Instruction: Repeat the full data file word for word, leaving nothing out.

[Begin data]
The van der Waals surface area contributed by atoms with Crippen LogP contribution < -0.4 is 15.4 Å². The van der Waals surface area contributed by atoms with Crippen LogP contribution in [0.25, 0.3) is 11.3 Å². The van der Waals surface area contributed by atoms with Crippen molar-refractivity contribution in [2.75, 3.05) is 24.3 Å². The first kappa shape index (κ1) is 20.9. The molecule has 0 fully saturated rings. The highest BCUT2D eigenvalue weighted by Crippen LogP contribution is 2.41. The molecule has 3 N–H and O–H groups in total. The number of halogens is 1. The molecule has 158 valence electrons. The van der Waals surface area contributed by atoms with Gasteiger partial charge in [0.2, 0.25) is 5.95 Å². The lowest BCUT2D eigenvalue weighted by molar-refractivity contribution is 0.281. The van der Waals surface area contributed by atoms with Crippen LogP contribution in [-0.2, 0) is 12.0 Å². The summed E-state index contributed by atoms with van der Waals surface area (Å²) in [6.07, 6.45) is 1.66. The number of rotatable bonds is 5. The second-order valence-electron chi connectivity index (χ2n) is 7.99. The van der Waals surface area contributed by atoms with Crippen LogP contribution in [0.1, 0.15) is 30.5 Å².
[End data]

The van der Waals surface area contributed by atoms with Crippen LogP contribution < -0.4 is 15.4 Å². The van der Waals surface area contributed by atoms with Crippen LogP contribution in [0.25, 0.3) is 11.3 Å². The van der Waals surface area contributed by atoms with Crippen molar-refractivity contribution in [2.75, 3.05) is 24.3 Å². The first kappa shape index (κ1) is 20.9. The molecule has 0 fully saturated rings. The highest BCUT2D eigenvalue weighted by Crippen LogP contribution is 2.41. The molecule has 3 N–H and O–H groups in total. The number of halogens is 1. The molecule has 158 valence electrons. The van der Waals surface area contributed by atoms with Gasteiger partial charge in [0.2, 0.25) is 5.95 Å². The lowest BCUT2D eigenvalue weighted by molar-refractivity contribution is 0.281. The van der Waals surface area contributed by atoms with Crippen LogP contribution in [-0.2, 0) is 12.0 Å². The summed E-state index contributed by atoms with van der Waals surface area (Å²) in [6.07, 6.45) is 1.66. The number of rotatable bonds is 5. The second-order valence-electron chi connectivity index (χ2n) is 7.99. The van der Waals surface area contributed by atoms with Crippen LogP contribution in [0.1, 0.15) is 30.5 Å².